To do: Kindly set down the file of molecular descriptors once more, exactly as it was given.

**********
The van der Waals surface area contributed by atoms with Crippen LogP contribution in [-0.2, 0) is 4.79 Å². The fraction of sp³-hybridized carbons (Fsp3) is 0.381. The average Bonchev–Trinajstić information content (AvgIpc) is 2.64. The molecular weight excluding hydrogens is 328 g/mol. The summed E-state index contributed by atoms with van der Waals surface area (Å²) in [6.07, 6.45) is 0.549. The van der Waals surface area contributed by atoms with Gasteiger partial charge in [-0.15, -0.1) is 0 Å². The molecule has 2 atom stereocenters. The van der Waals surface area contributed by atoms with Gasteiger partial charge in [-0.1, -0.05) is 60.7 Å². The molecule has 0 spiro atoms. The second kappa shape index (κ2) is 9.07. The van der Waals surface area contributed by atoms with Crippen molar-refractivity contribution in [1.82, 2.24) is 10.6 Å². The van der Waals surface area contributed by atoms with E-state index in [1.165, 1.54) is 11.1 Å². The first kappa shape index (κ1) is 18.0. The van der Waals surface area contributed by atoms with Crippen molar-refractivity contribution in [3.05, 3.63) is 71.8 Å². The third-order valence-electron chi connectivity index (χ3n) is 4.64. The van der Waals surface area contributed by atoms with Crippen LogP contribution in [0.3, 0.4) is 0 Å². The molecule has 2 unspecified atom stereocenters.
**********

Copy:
The van der Waals surface area contributed by atoms with Crippen LogP contribution in [-0.2, 0) is 4.79 Å². The fraction of sp³-hybridized carbons (Fsp3) is 0.381. The average Bonchev–Trinajstić information content (AvgIpc) is 2.64. The molecular weight excluding hydrogens is 328 g/mol. The summed E-state index contributed by atoms with van der Waals surface area (Å²) in [6.07, 6.45) is 0.549. The van der Waals surface area contributed by atoms with Gasteiger partial charge in [-0.15, -0.1) is 0 Å². The molecule has 2 atom stereocenters. The van der Waals surface area contributed by atoms with Gasteiger partial charge in [-0.1, -0.05) is 60.7 Å². The molecule has 0 spiro atoms. The second kappa shape index (κ2) is 9.07. The van der Waals surface area contributed by atoms with Crippen molar-refractivity contribution in [1.82, 2.24) is 10.6 Å². The van der Waals surface area contributed by atoms with E-state index in [1.165, 1.54) is 11.1 Å². The first kappa shape index (κ1) is 18.0. The van der Waals surface area contributed by atoms with Crippen molar-refractivity contribution in [3.05, 3.63) is 71.8 Å². The third-order valence-electron chi connectivity index (χ3n) is 4.64. The van der Waals surface area contributed by atoms with Crippen LogP contribution in [0.3, 0.4) is 0 Å². The molecule has 2 unspecified atom stereocenters.